Uganda police seize human rights lawyer probing violence

Ugandan police today seized human rights lawyer Nicholas Opiyo from a restaurant where he was eating, forced him into a van and drove away with him.


From the African Human Rights Media Network


Nicholas Opiyo is confronted outside a magistrate court in 2018 after attempting to prosecute Uganda’s chief of police. (Photo courtesy of Nicholas Opiyo)

In a message on its Facebook page, the Uganda Police Force stated that Opiyo was arrested by a “Joint Task team of Security and Financial Intelligence, on allegations of money laundering and related malicious acts.”

“The investigations are progressing well and any new developments will be communicated in due course,” the message continued. “He remains in our custody at the Special Investigations Division.”

Updates on this breaking news story will be published here as they develop.

Opiyo, a strong ally of the LGBTI community in Uganda, is the executive director and lead attorney of Chapter Four Uganda, a human rights advocacy organization.

As an attorney, he represented presidential candidate Robert Kyagulanyi (Bobi Wine) after Wine’s arrest before a campaign rally on Nov. 18. That arrest sparked widespread violence.

Opiyo said Wine was arrested on a coronavirus violation, but “the actual reason really is that it is part of the broader attempt to stifle opposition campaigns.” He noted that Ugandan President Yoweri Museveni was also holding political rallies during the same period, but without police interference.

The Chimp Reports news site reported:

National Unity Platform Presidential candidate Robert Kyagulanyi Bobi Wine claimed Opiyo was arrested because he was looking into the aftermath of the November 18th protests in which over 50 people were killed.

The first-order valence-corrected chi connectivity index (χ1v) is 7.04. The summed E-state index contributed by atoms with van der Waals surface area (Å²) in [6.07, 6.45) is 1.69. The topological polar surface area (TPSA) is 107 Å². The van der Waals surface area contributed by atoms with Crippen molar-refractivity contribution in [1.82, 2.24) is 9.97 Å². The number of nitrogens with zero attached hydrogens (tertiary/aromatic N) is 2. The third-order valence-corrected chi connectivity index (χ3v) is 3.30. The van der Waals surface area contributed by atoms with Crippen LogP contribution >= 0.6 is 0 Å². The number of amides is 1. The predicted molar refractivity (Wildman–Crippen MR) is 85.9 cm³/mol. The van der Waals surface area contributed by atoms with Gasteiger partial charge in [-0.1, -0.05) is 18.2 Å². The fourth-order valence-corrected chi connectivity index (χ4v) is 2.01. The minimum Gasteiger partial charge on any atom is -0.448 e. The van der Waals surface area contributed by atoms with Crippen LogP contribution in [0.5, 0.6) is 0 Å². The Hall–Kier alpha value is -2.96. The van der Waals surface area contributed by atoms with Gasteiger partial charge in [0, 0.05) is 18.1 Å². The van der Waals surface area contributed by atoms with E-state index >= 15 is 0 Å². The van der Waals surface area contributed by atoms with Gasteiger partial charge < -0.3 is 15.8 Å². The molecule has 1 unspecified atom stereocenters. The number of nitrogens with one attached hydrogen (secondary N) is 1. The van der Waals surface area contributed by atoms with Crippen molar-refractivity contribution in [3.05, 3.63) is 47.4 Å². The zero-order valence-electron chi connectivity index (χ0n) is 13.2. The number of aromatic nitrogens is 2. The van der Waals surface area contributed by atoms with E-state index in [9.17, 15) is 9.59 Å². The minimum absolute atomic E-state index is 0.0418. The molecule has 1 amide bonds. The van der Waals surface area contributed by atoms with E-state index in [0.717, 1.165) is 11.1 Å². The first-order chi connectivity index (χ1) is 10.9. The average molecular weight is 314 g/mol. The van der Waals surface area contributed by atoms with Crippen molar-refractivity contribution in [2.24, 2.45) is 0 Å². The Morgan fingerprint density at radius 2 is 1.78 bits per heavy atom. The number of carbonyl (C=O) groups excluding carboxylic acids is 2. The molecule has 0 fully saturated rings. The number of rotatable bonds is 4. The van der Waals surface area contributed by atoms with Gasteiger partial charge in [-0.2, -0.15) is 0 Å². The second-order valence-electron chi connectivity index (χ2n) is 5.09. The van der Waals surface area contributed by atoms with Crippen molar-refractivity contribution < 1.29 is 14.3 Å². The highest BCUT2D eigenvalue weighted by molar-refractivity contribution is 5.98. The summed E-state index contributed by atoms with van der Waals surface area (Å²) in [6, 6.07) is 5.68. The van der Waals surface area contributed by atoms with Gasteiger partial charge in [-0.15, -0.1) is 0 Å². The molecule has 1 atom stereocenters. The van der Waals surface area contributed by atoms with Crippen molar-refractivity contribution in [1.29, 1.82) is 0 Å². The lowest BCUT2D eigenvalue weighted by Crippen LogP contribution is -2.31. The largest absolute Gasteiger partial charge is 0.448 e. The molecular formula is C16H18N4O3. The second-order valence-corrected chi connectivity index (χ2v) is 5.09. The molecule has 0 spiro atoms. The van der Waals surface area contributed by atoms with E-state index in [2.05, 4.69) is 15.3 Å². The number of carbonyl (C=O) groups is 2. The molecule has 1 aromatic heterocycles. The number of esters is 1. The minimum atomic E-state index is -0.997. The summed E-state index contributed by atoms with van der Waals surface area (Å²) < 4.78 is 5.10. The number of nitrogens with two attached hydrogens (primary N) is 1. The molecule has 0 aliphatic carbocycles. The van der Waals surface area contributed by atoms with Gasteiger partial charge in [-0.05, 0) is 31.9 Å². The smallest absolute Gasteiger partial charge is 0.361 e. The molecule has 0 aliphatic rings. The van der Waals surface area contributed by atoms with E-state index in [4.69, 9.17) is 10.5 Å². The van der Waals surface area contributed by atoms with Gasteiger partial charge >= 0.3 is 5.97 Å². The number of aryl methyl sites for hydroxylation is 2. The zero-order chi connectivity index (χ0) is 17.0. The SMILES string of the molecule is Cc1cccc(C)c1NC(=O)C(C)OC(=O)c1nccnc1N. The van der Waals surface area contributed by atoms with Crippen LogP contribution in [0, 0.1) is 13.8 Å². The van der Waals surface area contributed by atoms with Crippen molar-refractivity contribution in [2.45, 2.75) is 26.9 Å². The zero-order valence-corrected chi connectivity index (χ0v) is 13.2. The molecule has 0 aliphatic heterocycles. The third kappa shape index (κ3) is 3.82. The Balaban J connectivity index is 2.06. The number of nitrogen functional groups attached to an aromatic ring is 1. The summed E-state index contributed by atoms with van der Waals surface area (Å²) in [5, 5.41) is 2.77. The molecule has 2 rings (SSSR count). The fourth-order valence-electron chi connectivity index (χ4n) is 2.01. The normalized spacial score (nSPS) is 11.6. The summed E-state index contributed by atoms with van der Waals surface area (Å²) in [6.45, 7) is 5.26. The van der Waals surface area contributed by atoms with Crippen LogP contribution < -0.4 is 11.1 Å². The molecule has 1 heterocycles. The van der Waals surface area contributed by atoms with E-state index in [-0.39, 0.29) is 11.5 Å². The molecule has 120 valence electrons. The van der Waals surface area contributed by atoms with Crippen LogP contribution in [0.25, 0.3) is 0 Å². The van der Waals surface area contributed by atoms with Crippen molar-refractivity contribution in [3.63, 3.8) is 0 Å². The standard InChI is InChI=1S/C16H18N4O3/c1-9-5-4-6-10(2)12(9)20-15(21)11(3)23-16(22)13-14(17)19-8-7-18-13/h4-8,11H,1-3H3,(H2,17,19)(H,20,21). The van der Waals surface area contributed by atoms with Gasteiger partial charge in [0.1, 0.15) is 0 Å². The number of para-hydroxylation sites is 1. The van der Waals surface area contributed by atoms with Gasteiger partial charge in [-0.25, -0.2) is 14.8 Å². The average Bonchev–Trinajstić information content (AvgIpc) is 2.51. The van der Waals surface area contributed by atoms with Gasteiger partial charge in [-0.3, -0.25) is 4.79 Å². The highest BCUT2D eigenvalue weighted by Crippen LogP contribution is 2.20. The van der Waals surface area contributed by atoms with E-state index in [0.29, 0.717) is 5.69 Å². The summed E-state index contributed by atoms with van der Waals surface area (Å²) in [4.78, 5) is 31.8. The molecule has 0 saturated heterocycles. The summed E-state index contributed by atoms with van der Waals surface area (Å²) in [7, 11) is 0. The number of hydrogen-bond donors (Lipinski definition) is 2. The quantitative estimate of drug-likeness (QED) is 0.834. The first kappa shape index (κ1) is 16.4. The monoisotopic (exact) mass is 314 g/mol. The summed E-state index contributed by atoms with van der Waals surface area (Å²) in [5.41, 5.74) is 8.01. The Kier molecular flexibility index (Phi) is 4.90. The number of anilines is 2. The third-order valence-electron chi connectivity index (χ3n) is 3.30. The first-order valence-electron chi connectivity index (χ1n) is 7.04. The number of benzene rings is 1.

The protests were sparked by the arrest of the candidate.

Bobi Wine said Opiyo was “abducted by security from restaurant in Kamwokya [a section of Kampala, the capital of Uganda], alongside other lawyers investigating murders of 18th & 19th, Nov. Thrown into private van with tinted glasses and  driven at breakneck speed to unknown destination.”

The Uganda Police Force message about Opiyo was harshly criticized in hundreds of comments on Facebook, including remarks such as:

  • “You’re acting like thugs. We all know you’re trying to steal the evidence he had gathered about the acts of violence you committed on Ugandans on 18th and 19th.”
  • “Since he is a lawyer, why not summon him?”
  • “What is wrong with summoning him to police and take him to court for crimes committed instead of kidnapping?”
Nicholas Opiyo in discussion with Ugandan soldiers.

The website of Chapter Four Uganda states about Opiyo:

He is the recipient of German Africa Prize, 2017, Voices for Justice Award from Human Rights Watch, 2015 and the European Union Parliament Sakharov Fellows Prize, 2016.

He was until March of 2017, a member of the Team of Expert to the United Nations Special Rapporteur on the Rights to Peaceful Assembly and Association. He is also a visiting scholar at the Centre for African Studies, Stanford University, CA, USA and the Global Health Program at the University of San Francisco (UCSF), California, USA.

Nicholas is the Board Chair of Action Aid Uganda, a member of the Human Rights Advisory Board BENETECH, a Silicon Valley human rights and tech company based in Palo Alto in California and African Middle Eastern Leadership Project (AMEL), a Washington, DC-based think and action group.

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Written by Colin Stewart

Colin Stewart is a 45-year journalism veteran living in Southern California. He is the president of the St. Paul’s Foundation for International Reconciliation, which supports LGBTQ+ rights advocacy journalism, and editor/publisher of Erasing 76 Crimes. Contact him at info@76crimes.com.

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